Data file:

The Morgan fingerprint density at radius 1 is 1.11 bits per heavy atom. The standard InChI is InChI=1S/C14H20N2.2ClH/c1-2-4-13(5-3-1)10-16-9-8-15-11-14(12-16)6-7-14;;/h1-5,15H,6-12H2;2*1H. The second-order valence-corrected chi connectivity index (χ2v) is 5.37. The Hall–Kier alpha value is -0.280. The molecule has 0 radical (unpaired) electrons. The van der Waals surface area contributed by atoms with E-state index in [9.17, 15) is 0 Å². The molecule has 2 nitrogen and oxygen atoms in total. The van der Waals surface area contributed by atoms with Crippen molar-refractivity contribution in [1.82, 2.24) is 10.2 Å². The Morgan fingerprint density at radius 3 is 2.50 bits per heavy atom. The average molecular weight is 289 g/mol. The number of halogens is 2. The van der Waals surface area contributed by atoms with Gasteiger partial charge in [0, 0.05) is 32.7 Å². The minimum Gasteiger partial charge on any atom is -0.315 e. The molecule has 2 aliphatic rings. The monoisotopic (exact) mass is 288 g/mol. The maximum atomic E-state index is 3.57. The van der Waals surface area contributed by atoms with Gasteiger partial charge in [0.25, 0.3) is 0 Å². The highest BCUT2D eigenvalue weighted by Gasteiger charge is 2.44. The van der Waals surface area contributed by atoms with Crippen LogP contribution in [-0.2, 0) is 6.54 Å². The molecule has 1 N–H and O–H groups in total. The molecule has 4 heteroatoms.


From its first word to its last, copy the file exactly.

The Morgan fingerprint density at radius 1 is 1.11 bits per heavy atom. The standard InChI is InChI=1S/C14H20N2.2ClH/c1-2-4-13(5-3-1)10-16-9-8-15-11-14(12-16)6-7-14;;/h1-5,15H,6-12H2;2*1H. The second-order valence-corrected chi connectivity index (χ2v) is 5.37. The Hall–Kier alpha value is -0.280. The molecule has 0 radical (unpaired) electrons. The van der Waals surface area contributed by atoms with E-state index in [9.17, 15) is 0 Å². The molecule has 2 nitrogen and oxygen atoms in total. The van der Waals surface area contributed by atoms with Crippen molar-refractivity contribution in [1.82, 2.24) is 10.2 Å². The Morgan fingerprint density at radius 3 is 2.50 bits per heavy atom. The average molecular weight is 289 g/mol. The number of halogens is 2. The van der Waals surface area contributed by atoms with Gasteiger partial charge in [0, 0.05) is 32.7 Å². The minimum Gasteiger partial charge on any atom is -0.315 e. The molecule has 2 aliphatic rings. The monoisotopic (exact) mass is 288 g/mol. The maximum atomic E-state index is 3.57. The van der Waals surface area contributed by atoms with Gasteiger partial charge in [0.25, 0.3) is 0 Å². The highest BCUT2D eigenvalue weighted by Gasteiger charge is 2.44. The van der Waals surface area contributed by atoms with Crippen LogP contribution in [-0.2, 0) is 6.54 Å². The molecule has 1 N–H and O–H groups in total. The molecule has 4 heteroatoms.